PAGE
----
The paradox of the interactive web in the U.S. public sector

Ines A. Mergel, Charles M. Schweik

Research output: Chapter in Book/Entry/PoemChapter


Web 2.0 technologies-what we prefer to call the "Interactive Web"-have become frequently used tools in the public sector. These tools include social networking applications such as Twitter, Facebook, Wikis, or RSS feeds. Public sector agencies are using blogs to communicate information on public hearings, wikis to coordinate work or share expertise and intelligence information, and social networking sites to communicate with citizens. These kinds of applications create a public sector paradox. On the one hand, they have the potential to create opportunities related to key public sector issues of transparency, accountability, communication and collaboration, and to promote deeper levels of civic engagement. On the other hand, information flow within government, across government agencies, and between government and the public is often highly restricted through regulations and specific reporting structures, and therefore usually delayed through the filter of bureaucratic constraints. The authors provide an overview of drivers encouraging the adoption of Interactive Web applications, but also transformative organizational, technological, and informational challenges ahead that might lead to resistance to that change.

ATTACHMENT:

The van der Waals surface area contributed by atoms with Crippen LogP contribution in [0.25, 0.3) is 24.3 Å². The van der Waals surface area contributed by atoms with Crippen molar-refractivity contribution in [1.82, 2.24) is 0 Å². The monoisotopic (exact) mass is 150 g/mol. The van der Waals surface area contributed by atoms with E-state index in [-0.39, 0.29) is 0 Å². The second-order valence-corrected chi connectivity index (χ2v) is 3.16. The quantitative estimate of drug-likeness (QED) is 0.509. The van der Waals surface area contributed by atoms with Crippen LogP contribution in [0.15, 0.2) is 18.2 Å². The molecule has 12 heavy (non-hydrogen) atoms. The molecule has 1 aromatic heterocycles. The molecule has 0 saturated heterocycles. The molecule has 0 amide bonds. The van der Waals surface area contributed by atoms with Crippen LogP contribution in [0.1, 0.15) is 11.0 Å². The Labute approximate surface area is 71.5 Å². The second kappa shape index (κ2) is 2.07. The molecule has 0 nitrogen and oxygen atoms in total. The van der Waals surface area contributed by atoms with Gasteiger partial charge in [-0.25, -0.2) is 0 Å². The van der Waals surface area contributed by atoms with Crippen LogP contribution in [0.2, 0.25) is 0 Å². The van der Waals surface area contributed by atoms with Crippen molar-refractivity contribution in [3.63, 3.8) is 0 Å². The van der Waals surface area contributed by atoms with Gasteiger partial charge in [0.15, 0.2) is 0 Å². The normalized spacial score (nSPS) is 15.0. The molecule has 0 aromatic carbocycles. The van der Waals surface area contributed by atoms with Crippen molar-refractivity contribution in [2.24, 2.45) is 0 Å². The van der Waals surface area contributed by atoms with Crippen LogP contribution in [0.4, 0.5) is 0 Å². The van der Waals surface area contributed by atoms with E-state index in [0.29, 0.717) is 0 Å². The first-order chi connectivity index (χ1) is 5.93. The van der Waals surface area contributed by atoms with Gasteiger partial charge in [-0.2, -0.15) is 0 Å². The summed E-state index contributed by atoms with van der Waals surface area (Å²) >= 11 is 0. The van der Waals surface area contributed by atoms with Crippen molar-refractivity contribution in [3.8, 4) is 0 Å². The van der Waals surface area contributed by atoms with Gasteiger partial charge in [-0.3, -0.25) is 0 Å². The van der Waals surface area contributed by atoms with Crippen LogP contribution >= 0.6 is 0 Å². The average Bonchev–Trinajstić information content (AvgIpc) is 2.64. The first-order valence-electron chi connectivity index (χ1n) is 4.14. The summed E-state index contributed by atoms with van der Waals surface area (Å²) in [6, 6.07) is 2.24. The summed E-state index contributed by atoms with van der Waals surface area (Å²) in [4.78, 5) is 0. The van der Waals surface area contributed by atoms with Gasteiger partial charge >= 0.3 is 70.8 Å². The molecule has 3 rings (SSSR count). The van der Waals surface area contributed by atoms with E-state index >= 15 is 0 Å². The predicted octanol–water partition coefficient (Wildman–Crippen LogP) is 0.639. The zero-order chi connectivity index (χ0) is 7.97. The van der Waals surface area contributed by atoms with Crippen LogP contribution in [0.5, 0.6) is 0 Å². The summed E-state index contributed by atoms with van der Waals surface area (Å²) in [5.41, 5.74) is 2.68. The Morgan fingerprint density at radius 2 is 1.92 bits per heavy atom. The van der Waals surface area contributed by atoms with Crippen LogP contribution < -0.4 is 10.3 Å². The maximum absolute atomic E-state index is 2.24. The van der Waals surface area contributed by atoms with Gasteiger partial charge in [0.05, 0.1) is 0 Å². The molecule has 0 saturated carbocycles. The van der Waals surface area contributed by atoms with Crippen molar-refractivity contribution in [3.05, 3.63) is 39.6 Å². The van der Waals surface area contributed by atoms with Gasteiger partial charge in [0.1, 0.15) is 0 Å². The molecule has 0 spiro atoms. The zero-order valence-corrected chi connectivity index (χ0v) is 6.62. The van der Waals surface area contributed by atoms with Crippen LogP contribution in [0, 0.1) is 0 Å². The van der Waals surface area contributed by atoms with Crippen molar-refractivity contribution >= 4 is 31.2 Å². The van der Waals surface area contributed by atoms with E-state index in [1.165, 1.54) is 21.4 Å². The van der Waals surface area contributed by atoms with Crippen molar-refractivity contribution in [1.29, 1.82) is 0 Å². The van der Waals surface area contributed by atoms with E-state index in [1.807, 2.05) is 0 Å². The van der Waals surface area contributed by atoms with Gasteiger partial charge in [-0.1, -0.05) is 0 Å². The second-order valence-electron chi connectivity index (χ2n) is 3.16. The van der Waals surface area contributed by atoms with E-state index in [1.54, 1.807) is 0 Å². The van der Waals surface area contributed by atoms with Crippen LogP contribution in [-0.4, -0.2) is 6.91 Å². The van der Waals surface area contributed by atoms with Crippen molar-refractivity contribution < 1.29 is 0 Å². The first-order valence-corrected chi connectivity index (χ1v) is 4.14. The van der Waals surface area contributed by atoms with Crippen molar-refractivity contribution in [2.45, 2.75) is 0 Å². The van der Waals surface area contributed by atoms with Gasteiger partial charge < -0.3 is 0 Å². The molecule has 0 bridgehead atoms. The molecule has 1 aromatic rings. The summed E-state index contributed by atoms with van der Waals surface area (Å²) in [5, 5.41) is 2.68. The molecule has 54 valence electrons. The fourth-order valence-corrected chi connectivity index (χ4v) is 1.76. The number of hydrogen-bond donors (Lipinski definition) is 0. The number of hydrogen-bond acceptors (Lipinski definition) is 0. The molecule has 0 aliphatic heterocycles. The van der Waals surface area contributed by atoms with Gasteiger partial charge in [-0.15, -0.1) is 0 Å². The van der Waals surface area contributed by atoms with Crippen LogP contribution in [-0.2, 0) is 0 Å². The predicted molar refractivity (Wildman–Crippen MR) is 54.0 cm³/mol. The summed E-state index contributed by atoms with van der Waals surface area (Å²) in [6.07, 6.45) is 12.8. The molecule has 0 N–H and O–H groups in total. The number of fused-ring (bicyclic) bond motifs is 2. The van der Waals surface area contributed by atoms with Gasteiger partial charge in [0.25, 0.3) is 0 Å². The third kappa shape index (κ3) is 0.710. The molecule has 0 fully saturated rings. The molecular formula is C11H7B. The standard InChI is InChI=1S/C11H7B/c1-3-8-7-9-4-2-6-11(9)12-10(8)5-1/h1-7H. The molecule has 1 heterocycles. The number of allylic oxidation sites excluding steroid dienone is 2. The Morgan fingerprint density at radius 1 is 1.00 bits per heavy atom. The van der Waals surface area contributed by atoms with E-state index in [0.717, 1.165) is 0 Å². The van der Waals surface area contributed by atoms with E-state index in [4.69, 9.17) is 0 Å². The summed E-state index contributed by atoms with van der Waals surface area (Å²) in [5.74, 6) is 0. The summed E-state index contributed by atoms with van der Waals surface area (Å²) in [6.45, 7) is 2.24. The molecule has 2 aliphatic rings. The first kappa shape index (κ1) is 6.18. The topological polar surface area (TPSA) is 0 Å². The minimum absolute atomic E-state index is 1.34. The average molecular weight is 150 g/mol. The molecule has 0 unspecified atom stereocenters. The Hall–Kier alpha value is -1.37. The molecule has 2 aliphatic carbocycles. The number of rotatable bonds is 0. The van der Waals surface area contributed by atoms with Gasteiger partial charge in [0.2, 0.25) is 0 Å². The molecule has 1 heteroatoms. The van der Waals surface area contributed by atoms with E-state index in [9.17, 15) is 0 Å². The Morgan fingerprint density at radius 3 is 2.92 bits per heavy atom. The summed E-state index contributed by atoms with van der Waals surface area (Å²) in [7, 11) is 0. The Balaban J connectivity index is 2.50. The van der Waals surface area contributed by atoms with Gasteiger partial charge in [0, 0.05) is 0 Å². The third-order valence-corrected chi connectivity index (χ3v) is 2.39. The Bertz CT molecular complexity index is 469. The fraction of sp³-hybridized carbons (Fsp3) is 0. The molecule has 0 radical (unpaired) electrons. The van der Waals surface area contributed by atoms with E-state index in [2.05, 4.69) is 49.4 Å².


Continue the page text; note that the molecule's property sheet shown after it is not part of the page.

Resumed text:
Original languageEnglish (US)
Title of host publicationIT Policy and Ethics
Subtitle of host publicationConcepts, Methodologies, Tools, and Applications
PublisherIGI Global
Number of pages24
ISBN (Electronic)9781466629202
ISBN (Print)1466629193, 9781466629196
StatePublished - Feb 28 2013

ASJC Scopus subject areas

  • General Engineering
  • General Economics, Econometrics and Finance
  • General Business, Management and Accounting


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